VANCOUVER – The Supreme Court of Canada announced today that it will not hear a set of legal challenges to the federal government’s re-approval of the Trans Mountain pipeline project, including a case aimed at protecting endangered Southern Resident killer whales from the project.
If built, the Trans Mountain project will lead to increased tanker traffic and a heightened risk of a catastrophic oil spill off the coast of British Columbia, posing significant threats to the already-imperiled Southern Resident killer whale population.
The Supreme Court receives a high number of leave applications and only grants leave in about 10 per cent of cases.
Spokespeople from Ecojustice, Raincoast Conservation Foundation, and Living Oceans Society released the following statements in response to the Supreme Court’s decision:
Margot Venton, Nature Program Director at Ecojustice, said:
“As a result of today’s decision, construction on the Trans Mountain pipeline project will be allowed to proceed, despite the fact it will push an endangered population towards extinction.
“This scenario should serve as a wake-up call. The Species at Risk Act is a strong law on paper. But if the government is allowed to shirk its responsibilities under that law, then there is something fundamentally wrong with how Canadian species protection works in practice.
“Finally, I want to express my gratitude Ecojustice’s clients, Raincoast Conservation Foundation and Living Oceans Society, for their incredible dedication to protecting Southern Resident killer whales and the B.C. coast. I know they will continue this important work far beyond the life of this case.”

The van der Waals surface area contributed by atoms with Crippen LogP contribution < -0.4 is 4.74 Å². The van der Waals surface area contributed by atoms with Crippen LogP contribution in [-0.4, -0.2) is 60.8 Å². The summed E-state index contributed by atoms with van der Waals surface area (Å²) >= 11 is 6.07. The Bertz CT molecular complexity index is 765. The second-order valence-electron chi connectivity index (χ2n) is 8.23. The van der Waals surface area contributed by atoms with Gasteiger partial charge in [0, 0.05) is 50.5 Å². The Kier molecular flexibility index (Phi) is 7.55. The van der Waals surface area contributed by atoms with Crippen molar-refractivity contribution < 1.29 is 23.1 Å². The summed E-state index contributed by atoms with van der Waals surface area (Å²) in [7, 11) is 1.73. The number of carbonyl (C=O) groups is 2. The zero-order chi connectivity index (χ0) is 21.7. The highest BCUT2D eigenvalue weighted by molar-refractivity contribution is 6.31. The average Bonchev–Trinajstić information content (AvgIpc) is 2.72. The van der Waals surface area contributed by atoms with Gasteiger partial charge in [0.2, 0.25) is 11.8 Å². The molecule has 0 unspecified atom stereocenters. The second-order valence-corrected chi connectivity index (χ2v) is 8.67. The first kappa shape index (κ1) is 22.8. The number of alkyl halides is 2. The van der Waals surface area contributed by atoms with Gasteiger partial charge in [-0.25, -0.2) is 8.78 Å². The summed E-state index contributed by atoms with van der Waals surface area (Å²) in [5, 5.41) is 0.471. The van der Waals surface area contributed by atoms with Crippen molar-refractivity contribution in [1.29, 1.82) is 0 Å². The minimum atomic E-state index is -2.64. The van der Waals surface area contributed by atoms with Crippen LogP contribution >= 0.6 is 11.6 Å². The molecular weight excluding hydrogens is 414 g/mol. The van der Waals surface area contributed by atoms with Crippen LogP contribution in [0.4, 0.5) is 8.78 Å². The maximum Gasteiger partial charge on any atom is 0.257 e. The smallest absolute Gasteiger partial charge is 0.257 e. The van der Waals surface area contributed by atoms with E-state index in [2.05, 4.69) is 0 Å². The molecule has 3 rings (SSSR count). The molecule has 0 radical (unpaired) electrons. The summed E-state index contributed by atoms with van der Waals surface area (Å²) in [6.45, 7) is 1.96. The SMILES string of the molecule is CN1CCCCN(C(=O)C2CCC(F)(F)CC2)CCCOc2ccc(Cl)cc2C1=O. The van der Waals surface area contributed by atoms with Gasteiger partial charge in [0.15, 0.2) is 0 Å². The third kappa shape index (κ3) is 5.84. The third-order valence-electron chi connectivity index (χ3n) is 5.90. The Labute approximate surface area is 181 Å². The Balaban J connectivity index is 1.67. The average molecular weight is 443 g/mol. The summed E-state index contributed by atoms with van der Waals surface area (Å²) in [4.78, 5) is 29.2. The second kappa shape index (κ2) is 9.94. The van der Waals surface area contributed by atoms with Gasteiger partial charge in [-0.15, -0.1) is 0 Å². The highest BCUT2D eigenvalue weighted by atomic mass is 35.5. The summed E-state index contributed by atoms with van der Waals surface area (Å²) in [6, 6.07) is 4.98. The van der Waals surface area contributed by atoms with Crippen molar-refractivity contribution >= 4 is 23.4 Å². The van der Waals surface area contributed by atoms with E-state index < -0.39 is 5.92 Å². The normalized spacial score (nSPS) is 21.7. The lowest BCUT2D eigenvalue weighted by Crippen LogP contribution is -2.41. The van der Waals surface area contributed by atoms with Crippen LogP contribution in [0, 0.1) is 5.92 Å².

Dr. Paul Paquet, senior scientist, Raincoast Conservation Foundation, said:
“We are disappointed but understand that while the law and justice are ideally connected, they are not always the same. The decision exposes gaps in how the law is applied that leave vulnerable endangered species susceptible to exploitation and abuse, intended or otherwise.”
Karen Wristen, Executive Director at Living Oceans Society, said:
“I am deeply concerned about what today’s decision will mean for the future of the Southern Resident killer whales.
“As of this past summer, only 73 Southern Residents remained. Another whale, L41, has gone missing since then and is presumed dead.
“This iconic population already faces more threats than it can withstand, including a critical shortage of Chinook salmon, the whales’ main prey, ocean traffic and noise, and pollution. It is difficult to imagine how the whales could survive additional threats from Trans Mountain-related shipping – not to mention a potential catastrophic oil spill.”